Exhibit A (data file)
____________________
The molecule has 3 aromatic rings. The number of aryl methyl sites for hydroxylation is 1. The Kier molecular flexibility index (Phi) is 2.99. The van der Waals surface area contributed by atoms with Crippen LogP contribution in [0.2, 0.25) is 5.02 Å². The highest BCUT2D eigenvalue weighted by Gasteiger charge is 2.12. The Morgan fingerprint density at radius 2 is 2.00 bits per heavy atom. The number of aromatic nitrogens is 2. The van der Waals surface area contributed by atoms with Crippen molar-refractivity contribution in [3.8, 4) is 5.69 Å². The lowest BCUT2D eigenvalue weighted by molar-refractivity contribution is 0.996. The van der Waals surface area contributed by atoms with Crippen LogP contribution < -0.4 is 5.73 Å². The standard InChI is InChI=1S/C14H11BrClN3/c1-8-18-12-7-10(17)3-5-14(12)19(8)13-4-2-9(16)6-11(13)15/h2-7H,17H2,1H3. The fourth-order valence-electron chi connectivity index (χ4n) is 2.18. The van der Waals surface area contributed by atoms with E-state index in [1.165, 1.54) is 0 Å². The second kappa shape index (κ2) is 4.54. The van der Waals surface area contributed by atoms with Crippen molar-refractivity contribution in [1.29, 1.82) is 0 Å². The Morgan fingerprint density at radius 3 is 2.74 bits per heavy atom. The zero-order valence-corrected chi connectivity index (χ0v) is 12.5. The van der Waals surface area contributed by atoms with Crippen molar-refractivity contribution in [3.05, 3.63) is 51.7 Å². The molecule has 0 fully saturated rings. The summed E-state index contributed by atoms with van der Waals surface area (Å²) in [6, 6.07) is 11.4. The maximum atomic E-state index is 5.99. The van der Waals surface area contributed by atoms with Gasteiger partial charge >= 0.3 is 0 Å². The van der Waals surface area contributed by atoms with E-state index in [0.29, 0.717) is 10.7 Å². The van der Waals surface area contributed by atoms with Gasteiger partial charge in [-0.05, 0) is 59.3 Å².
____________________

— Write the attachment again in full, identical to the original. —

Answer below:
The molecule has 3 aromatic rings. The number of aryl methyl sites for hydroxylation is 1. The Kier molecular flexibility index (Phi) is 2.99. The van der Waals surface area contributed by atoms with Crippen LogP contribution in [0.2, 0.25) is 5.02 Å². The highest BCUT2D eigenvalue weighted by Gasteiger charge is 2.12. The Morgan fingerprint density at radius 2 is 2.00 bits per heavy atom. The number of aromatic nitrogens is 2. The van der Waals surface area contributed by atoms with Crippen molar-refractivity contribution in [3.8, 4) is 5.69 Å². The lowest BCUT2D eigenvalue weighted by molar-refractivity contribution is 0.996. The van der Waals surface area contributed by atoms with Crippen LogP contribution < -0.4 is 5.73 Å². The standard InChI is InChI=1S/C14H11BrClN3/c1-8-18-12-7-10(17)3-5-14(12)19(8)13-4-2-9(16)6-11(13)15/h2-7H,17H2,1H3. The fourth-order valence-electron chi connectivity index (χ4n) is 2.18. The van der Waals surface area contributed by atoms with E-state index in [1.165, 1.54) is 0 Å². The second kappa shape index (κ2) is 4.54. The van der Waals surface area contributed by atoms with Crippen molar-refractivity contribution in [1.29, 1.82) is 0 Å². The Morgan fingerprint density at radius 3 is 2.74 bits per heavy atom. The zero-order valence-corrected chi connectivity index (χ0v) is 12.5. The van der Waals surface area contributed by atoms with Crippen molar-refractivity contribution in [3.05, 3.63) is 51.7 Å². The molecule has 0 fully saturated rings. The summed E-state index contributed by atoms with van der Waals surface area (Å²) in [6, 6.07) is 11.4. The maximum atomic E-state index is 5.99. The van der Waals surface area contributed by atoms with Gasteiger partial charge >= 0.3 is 0 Å². The van der Waals surface area contributed by atoms with E-state index in [0.29, 0.717) is 10.7 Å². The van der Waals surface area contributed by atoms with Gasteiger partial charge in [-0.05, 0) is 59.3 Å².